Your budgeting system doesn’t have to be fancy, either—just use a notebook and pencil to note and track your household expenses and income. Some people like to allocate cash to specific purchases, using an envelope system popularized by Dave Ramsey. One envelope for cafeteria lunch money, another for…

And don’t forget to plan for seasonal outlays (holiday gifts or taxes) and emergencies. That way if you need to replace a dental crown, you’ll have a buffer fund to cover it, and won’t panic as much.

There are also many apps out there for budgeting, including the grand-daddy, You Need a Budget (YNAB).

2. Do a Digital Detox.

Are you always texting, Skyping, Tweeting, Facebooking, or otherwise deep in your digital stream? That’s the case for many “social media natives” and even for their oldest colleagues.

Even if you’re following social media guidelines for nurses in your workplace, you may find that digital is a distraction, always in the back of your mind, ringing, buzzing, or vibrating to get your attention. You could get relief from all sorts of social media ills, from text neck to FOMO, by choosing a set time to disable it, for hours or days.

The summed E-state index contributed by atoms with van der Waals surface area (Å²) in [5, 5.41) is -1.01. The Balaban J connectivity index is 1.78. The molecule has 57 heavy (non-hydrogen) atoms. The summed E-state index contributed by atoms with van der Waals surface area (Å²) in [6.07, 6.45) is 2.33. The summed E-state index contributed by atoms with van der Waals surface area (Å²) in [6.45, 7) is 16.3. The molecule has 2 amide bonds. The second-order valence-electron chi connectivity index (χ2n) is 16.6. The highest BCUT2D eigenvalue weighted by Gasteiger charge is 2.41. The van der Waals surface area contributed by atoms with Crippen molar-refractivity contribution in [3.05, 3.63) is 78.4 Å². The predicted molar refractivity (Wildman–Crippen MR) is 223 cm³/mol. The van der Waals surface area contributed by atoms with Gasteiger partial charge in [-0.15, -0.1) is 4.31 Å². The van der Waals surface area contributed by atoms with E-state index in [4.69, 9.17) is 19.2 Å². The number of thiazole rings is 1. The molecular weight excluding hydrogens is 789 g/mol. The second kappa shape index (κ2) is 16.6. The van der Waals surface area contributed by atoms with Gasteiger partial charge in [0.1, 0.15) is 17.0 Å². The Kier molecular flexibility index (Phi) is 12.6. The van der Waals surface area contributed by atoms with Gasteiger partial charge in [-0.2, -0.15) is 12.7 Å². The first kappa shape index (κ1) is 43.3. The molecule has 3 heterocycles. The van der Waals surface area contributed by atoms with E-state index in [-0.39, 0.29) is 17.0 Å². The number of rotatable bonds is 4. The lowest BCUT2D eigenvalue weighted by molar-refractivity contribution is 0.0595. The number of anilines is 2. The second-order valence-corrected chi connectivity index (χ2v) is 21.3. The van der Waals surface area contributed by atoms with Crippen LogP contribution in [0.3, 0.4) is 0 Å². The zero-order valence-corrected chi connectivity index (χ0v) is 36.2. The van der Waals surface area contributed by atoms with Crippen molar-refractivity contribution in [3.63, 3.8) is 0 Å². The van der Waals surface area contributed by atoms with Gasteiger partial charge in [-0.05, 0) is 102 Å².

Some people like to set aside long weekends to go away on formal retreats, like the ones offered by Digital Detox while others simply reduce everyday use. Digital refers to all smartphones and computers (sometimes TV’s too), so resolving to stay away from electronics and screens after 8:00pm could be enough to calm your down, and make it easier to get to sleep at a decent hour.

Oh, but wait, what if you ditched your alarm clock? There are all kinds of new devices for improving your sleep hygiene that you may want to check out. One example is the Philips Wake-Up Light Alarm Clock with Sunrise Simulation, which costs less than $50. The light on this clock slowly gets brighter over a 30-minute span, to gently awaken and welcome you to the new day.

It’s important for you (and your patients) that you engage in self-care every single day. So resolve to take a baby step toward making yourself a priority in your own life.

Why not start today?